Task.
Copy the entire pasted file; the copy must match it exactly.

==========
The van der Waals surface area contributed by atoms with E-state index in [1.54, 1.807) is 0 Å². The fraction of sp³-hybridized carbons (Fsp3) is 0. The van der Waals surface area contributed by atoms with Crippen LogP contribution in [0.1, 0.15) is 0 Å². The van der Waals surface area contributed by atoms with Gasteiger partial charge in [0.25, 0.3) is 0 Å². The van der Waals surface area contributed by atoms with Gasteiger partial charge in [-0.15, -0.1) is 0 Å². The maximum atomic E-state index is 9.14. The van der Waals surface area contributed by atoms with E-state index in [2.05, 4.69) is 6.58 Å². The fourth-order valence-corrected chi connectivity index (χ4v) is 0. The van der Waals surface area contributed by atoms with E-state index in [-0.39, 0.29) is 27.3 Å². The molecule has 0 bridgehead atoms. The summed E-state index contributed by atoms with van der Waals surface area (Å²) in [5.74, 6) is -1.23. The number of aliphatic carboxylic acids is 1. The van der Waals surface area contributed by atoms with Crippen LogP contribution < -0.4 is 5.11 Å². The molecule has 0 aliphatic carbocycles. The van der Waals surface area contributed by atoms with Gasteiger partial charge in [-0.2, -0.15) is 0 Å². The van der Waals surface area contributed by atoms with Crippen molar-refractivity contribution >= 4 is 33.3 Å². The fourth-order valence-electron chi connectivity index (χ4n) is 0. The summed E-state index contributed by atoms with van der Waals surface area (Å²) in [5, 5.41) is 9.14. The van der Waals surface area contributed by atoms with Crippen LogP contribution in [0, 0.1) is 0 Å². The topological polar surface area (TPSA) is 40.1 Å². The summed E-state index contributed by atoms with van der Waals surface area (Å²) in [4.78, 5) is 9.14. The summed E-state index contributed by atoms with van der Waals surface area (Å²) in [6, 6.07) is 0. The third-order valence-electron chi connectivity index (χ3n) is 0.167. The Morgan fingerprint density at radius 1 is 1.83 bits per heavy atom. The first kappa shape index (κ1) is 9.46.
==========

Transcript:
The van der Waals surface area contributed by atoms with E-state index in [1.54, 1.807) is 0 Å². The fraction of sp³-hybridized carbons (Fsp3) is 0. The van der Waals surface area contributed by atoms with Crippen LogP contribution in [0.1, 0.15) is 0 Å². The van der Waals surface area contributed by atoms with Gasteiger partial charge in [0.25, 0.3) is 0 Å². The van der Waals surface area contributed by atoms with Gasteiger partial charge in [-0.15, -0.1) is 0 Å². The maximum atomic E-state index is 9.14. The van der Waals surface area contributed by atoms with E-state index in [2.05, 4.69) is 6.58 Å². The fourth-order valence-corrected chi connectivity index (χ4v) is 0. The van der Waals surface area contributed by atoms with E-state index in [-0.39, 0.29) is 27.3 Å². The molecule has 0 bridgehead atoms. The summed E-state index contributed by atoms with van der Waals surface area (Å²) in [5.74, 6) is -1.23. The number of aliphatic carboxylic acids is 1. The van der Waals surface area contributed by atoms with Crippen LogP contribution < -0.4 is 5.11 Å². The molecule has 0 aliphatic carbocycles. The van der Waals surface area contributed by atoms with Gasteiger partial charge in [-0.2, -0.15) is 0 Å². The van der Waals surface area contributed by atoms with Crippen molar-refractivity contribution >= 4 is 33.3 Å². The fourth-order valence-electron chi connectivity index (χ4n) is 0. The summed E-state index contributed by atoms with van der Waals surface area (Å²) in [5, 5.41) is 9.14. The van der Waals surface area contributed by atoms with Crippen LogP contribution in [0, 0.1) is 0 Å². The topological polar surface area (TPSA) is 40.1 Å². The summed E-state index contributed by atoms with van der Waals surface area (Å²) in [4.78, 5) is 9.14. The summed E-state index contributed by atoms with van der Waals surface area (Å²) in [6, 6.07) is 0. The third-order valence-electron chi connectivity index (χ3n) is 0.167. The Morgan fingerprint density at radius 1 is 1.83 bits per heavy atom. The first kappa shape index (κ1) is 9.46.